Tuesday, September 16, 2008

The Sky is Falling

High: 68° F
Low: 45° F
Conditions: Blustery winds
No doubt, you have heard the tragic story of one Chicken Little, a Gallus domesticus plagued by gravitaphobia. One day, poor Chicken Little was walking in the woods when she heard a sound described by several eyewitness accounts as “KERPLUNK.” This herald was then followed by an unprovoked assault by a most pernicious seed on her person (or chicken?). Understandably terrified, Chicken Little raced off to report this atrocity to the King, whose jurisprudence apparently included not only silviculture morphology, but atmospheric dynamics as well.

In a confused series of events the likes of which historians are still debating, Chicken Little was waylaid on her journey to the crown: she paused to alert other birds to the woodland crisis created by gravitational pull, was nearly consumed by a red fox for her efforts, and eventually concluded that a perambulation should always be accompanied by an umbrella or other protective shield. Logical? Perhaps not. Narratively sound? Doubtful. Relevant? Highly.

But why, the intrepid reader of blogs might reasonably ask, are you evoking this cherished fable now?

Simple.


Meet Chicken Ari. Or Puppy Little. Either moniker will do, I think. What’s most salient about this association is this:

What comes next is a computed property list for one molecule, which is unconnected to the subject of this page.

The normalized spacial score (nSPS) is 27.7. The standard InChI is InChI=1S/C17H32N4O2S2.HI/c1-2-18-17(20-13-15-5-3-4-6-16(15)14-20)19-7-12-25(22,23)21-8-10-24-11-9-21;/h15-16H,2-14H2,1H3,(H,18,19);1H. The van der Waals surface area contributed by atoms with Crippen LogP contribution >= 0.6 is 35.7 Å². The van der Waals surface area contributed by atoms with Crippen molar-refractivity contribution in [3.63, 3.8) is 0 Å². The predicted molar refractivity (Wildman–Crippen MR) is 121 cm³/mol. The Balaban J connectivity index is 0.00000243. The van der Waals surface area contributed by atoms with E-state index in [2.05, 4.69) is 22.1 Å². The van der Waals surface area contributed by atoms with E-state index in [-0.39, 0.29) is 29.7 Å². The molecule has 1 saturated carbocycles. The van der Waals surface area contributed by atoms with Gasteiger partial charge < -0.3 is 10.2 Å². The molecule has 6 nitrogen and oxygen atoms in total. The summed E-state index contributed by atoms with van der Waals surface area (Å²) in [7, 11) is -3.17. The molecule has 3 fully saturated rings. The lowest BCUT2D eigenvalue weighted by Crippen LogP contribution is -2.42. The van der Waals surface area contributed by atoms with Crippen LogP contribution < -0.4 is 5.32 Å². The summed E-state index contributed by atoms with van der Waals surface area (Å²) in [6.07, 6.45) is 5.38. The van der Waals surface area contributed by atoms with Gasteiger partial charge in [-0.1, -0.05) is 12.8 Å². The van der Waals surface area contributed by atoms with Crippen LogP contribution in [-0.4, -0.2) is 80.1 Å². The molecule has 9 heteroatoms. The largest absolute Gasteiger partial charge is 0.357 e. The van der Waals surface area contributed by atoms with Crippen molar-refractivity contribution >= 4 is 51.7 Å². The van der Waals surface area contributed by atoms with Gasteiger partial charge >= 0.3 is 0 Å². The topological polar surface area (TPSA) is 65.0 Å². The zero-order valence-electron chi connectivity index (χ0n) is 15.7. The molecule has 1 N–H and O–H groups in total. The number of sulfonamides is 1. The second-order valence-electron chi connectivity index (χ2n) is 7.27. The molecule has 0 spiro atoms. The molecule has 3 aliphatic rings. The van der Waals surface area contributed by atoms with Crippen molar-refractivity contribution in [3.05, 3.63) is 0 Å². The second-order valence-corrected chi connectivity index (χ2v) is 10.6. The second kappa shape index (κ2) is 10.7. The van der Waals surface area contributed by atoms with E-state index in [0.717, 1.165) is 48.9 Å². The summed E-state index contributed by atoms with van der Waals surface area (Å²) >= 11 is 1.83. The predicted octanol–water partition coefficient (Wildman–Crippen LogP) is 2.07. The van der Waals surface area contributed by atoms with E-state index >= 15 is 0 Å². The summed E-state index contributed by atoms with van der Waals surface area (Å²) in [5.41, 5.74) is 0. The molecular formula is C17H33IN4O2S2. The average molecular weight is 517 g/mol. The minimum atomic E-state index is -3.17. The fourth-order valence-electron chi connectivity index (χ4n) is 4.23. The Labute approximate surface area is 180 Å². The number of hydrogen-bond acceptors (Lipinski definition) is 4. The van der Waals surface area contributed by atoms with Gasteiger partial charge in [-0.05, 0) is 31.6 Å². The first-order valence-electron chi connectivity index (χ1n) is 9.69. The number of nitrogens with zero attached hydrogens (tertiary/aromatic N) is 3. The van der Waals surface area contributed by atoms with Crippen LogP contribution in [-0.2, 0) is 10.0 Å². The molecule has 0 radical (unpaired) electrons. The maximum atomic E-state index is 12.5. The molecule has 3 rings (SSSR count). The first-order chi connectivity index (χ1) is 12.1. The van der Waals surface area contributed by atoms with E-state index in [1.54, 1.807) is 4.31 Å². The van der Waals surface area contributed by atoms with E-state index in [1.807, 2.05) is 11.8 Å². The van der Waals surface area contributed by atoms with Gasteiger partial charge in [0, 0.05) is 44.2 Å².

That’s right. Acorns. Lying, seemingly innocently, on terra firma. But as all poultry knows (and caninaturalists have quickly learned), acorns don’t grow on the ground. Oh, no. Their preferred habitat, of course, is high up in the canopy, where they remain sutured to stately oaks by way of an ingenious (not to mention fetching) bonnet called the cupule. That's true most of the time, anyway.

When the season is ripe and the winds quite blustery, these enterprising seeds and seed pouches launch themselves, missile like, from the heavens and then plummet towards the earth. As they do, they accelerate at a rate of g = 9.81 m/s2 . Physics is a mean taskmaster. It ensures, of course, that when said seeds thump an unsuspected canine on the noggin (Or the back. Or the shoulder. Or even just land in the general vicinity of said canine), they pack what scientists sometimes call a wallop. And a big one at that. Heretofore mentioned impact, in turn, often results in an acute case of gravitaphobia worthy of any children’s story.

Gravitaphobia is no slouch of a condition. Its symptoms include general wariness of the natural world. In extreme conditions, it can cause a stubborn refusal to take walks on shaded thoroughfares. If the sufferer of this condition happens to live in the woods of Maine, complications can ensue. Like refusing to walk. Anywhere. That side-effect, in turn, presents something of a quandry for a harried human who needs her dog to WALK before she goes to WORK so that another condition, often referred to in the medical world as carpetpuddleosis, doesn't become an epidemic.